There is no question about it, last week's US high frequency economic releases tilted heavily to the positive side. The NFP biggie came in ahead of expectations, as well as a whole host of other numbers.
One idea under discussion is to lower that unemployment threshold from 6.5%, which could mean keeping rates down longer. Fed staff research suggests the economy and job market might grow faster, without much additional risk of inflation, if the Fed promised to keep rates near zero until the unemployment rate gets as low as 5.5%. Goldman Sachs economists predict the Fed will lower the threshold to 6% as early as December and reduce the bond-buying program at the same time.
Even though the news of an improving American economy appears to be equity bullish, here are the two bearish tripwires that I am watching for when the Fed begins to taper:
The second consideration is especially important as the last round of "taperitis" almost sparked an emerging market currency crisis as the prospect of QE withdrawal pushed up global risk premiums (see It's the risk premium, stupid!). The chart below of the relative performance of the iShares JPMorgan USD Emerging Markets Bond Fund (EMB) against the SPDR Barclays High Yield Bond Fund (JNK), i.e. junk vs. junk, indicates that EM bonds have not really recovered from that episode and could be at risk should the markets react and push global risk premiums higher.
The mere mention of Federal Reserve tapering can pressure various emerging markets currencies, but two could be especially vulnerable when the Fed finally does pare its bond-buying efforts.
The Indonesian rupiah, already this year’s worst-performing emerging markets currency, and the Brazilian real are J.P. Morgan’s picks among developing world currencies that are vulnerable to Fed tapering.
“The risk is [even] higher for expensive currencies. Both BRL and IDR are overvalued versus their 10 year average REER,” Barron’s reported, citing the bank.
The EM Apocalyptic scenario
The EM elephant in the room is China. A Fed taper has the potential to topple China into a global financial crisis that drags down the global economy.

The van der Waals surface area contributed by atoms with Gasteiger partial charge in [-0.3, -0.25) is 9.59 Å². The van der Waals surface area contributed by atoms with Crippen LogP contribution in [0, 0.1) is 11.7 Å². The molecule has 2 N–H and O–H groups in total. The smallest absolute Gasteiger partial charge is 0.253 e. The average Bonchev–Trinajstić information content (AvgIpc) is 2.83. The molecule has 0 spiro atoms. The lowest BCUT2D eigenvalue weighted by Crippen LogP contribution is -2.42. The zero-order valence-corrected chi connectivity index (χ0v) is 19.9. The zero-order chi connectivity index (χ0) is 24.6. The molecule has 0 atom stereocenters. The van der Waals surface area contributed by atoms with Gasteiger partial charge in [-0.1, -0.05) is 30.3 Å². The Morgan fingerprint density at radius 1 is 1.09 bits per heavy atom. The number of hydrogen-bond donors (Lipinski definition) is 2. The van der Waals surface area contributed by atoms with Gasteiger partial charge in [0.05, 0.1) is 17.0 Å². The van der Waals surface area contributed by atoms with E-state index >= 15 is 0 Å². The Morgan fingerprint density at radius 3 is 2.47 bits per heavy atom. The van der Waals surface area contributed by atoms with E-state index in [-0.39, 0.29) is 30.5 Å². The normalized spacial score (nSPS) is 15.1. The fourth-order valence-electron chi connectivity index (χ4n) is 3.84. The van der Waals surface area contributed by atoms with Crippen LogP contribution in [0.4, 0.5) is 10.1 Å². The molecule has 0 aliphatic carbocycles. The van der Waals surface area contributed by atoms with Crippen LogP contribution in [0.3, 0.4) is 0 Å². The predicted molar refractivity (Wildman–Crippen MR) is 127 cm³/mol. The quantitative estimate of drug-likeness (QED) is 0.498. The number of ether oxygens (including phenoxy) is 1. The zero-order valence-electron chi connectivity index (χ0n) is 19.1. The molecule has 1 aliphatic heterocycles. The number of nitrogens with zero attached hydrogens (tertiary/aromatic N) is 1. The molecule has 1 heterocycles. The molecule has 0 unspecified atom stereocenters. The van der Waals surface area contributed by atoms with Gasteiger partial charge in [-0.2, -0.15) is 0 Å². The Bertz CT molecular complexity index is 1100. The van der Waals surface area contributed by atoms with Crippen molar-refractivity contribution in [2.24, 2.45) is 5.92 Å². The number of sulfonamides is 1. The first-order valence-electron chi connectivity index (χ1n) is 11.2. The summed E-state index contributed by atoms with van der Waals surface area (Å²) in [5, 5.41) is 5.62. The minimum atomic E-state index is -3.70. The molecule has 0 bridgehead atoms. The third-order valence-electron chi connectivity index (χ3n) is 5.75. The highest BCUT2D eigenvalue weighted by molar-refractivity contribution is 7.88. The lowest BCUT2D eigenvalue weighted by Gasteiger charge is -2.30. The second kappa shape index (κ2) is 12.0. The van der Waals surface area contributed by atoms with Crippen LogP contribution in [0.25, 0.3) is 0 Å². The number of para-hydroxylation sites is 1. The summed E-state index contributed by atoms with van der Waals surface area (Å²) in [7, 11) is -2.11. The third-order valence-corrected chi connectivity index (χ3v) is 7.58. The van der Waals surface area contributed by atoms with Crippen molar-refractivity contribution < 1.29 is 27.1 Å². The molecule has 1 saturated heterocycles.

Here's why. Consider that the RMB is pegged to the USD and it has been appreciating slowly against the dollar. Also consider the fact that Chinese government 10-year paper is yielding around 4.5% while US Treasury 10-year is about 2.9%.
What would a trader do under these circumstances? Supposing you saw paper denominated in a currency pegged to the USD (but steadily appreciating) which has a yield significantly higher thanTreasury yields. Isn't that an open invitation to a carry trade?
Fortunately for the world, the RMB is not a freely convertible currency. Otherwise we would see every hedge fund piling into that trade and levering their exposure up 10 or 20 times and creating incredible global systemic risk. The main participants who are getting into that trade right now are Chinese companies that export and manipulate transfer pricing between their onshore (Chinese) entities and their offshore subsidiaries. Nevertheless, the exposure could be considerable and a Fed taper would be a signal to start the unwind of this carry trade. When the markets start to unwind a carry trade that is highly levered, the results are never pretty.
While I am not forecasting that such a catastrophe will happen, I am allowing for that possibility and watching market developments carefully.
Equity bull or bear?
Viewed in isolation, rising corporate revenues and a steepening yield curve in response to an improving economy are equity bullish factors. Investors, however, have to realize that they live in a global economy and they need to watch for the global effects of Fed actions.
Will the Fed be successful in convincing the markets that "tapering isn't tightening"? Does "not tightening" mean that risk premiums will rise, or will they remain compressed at current levels?
My best guess right now is that the Fed will be moderately successful in its messaging and US stock prices will continue to grind higher into 2014. However, I am acutely aware of the risks involved and therefore watching the Fed's actions carefully as well as how EM bonds and currencies react.
In a future post: I will discuss the fly in the ointment to the growth scenario.
Disclosure: Cam Hui is a portfolio manager at Qwest Investment Fund Management Ltd. (“Qwest”). The opinions and any recommendations expressed in the blog are those of the author and do not reflect the opinions and recommendations of Qwest. Qwest reviews Mr. Hui’s blog to ensure it is connected with Mr. Hui’s obligation to deal fairly, honestly and in good faith with the blog’s readers.”
None of the information or opinions expressed in this blog constitutes a solicitation for the purchase or sale of any security or other instrument. Nothing in this blog constitutes investment advice and any recommendations that may be contained herein have not been based upon a consideration of the investment objectives, financial situation or particular needs of any specific recipient. Any purchase or sale activity in any securities or other instrument should be based upon your own analysis and conclusions. Past performance is not indicative of future results. Either Qwest or I may hold or control long or short positions in the securities or instruments mentioned.
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